Between one to two hundred concerned residents and stakeholders packed the Salmon Conference room of the Mill Casino last night in the small coastal town of North Bend expressing opposition to over one million acres of wind farms slated for the offshore areas of Coos Bay and Brookings.
Concerns raised came mainly from commercial fishers that live and/or fish in the area and worry about impacts to the industry. Several residents that are not involved in the industry also expressed concerns about impacts to the environment and wildlife.
While many noted that they were not opposed to wind farming overall, they expressed feeling jaded over the lack of involvement in the process of deciding the call areas for wind mining along the Oregon Coast.
“I’m a multigenerational commercial fisher and one of five generations that live in Lincoln County. I have participated in many coastal fisheries since 1998,” said Justin Johnson at the meeting. He now captains a Whiting or Pacific Hake boat and says this type of fish provides food to families globally.
“Whiting or Hake does not track as well in dollar generation charts but if you broke down the whiting fishery into meal portion sizes of even eight ounces, it (the industry) would produce over 50 million meals worldwide. Whiting supports countries and families that can’t access beef, chicken or higher cost protein sources,” he said pointing out that the call areas announced are some of the most productive for this type of fishing.
“Food security is equally important as energy production I would say even more important in our growing world population,” he said. I have children and recognize the need to create more renewable energy sources. With the right planning and research maybe there are locations offshore but we must slow the process and protect stakeholders on the coast.”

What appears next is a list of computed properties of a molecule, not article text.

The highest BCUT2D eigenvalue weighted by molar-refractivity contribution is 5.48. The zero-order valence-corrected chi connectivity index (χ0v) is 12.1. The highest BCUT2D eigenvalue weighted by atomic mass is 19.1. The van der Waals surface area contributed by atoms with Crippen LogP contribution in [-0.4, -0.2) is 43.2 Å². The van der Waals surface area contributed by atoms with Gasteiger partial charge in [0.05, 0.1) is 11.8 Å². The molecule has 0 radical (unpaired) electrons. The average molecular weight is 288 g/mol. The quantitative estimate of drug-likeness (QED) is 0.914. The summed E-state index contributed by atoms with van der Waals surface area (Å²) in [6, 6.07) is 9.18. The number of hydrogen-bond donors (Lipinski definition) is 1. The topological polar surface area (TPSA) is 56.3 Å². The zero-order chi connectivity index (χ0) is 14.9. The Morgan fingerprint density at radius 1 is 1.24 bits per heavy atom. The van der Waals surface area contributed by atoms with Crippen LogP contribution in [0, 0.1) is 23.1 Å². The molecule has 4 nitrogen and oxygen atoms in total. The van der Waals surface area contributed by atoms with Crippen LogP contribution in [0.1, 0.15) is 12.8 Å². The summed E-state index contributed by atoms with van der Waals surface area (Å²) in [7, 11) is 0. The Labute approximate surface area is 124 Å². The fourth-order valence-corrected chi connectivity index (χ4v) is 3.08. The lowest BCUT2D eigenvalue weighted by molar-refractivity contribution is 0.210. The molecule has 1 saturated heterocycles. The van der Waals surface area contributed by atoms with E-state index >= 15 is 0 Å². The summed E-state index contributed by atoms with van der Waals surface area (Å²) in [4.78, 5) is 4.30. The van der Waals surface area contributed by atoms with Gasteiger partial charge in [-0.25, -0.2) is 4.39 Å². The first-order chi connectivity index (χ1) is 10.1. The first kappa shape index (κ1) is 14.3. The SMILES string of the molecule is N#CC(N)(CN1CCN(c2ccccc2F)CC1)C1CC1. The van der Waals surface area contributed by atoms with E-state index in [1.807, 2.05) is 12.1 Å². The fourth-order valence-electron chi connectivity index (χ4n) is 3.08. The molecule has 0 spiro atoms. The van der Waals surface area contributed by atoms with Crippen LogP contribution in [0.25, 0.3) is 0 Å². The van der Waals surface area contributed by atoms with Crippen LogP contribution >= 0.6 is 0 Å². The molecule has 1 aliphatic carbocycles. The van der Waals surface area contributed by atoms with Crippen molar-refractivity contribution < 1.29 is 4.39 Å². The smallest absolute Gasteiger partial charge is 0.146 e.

The project is part of the Department of Interior’s (DOI) Outer Continental Shelf Renewable Energy Program authorized by the Energy Policy Act of 2005. It received a push from the Biden-Harris administration’s clean energy plan with the goal of reaching 30 gigawatts of offshore wind energy by 2030. The Oregon project is projected to produce 3 gigawatts.
DOI’s Bureau of Ocean Energy Management (BOEM) responsible for implementing the program has set up at least 14 different task forces in states that have expressed interest in offshore wind energy projects, Oregon is one of those.
Last week the agency announced the Brookings and Coos Bay call areas where it plans to open leases for 1,158,400 acres of wind turbines that would be put in at least 12 nautical miles offshore. Publican of the call locations opens an official public comment period that goes till June 28 at 11:59 pm EST. Instructions for commenting on the project can be found on BOEM’s website.
The Oregon Department of Energy (ODOE) will begin hosting its formal meetings to share findings on the project starting May 11 in Coos Bay and virtually via Zoom. Last night’s meeting was an informal gathering put together by the county and hosted by the Coquille tribe as a way to get community members together and begin conversations about the controversial project.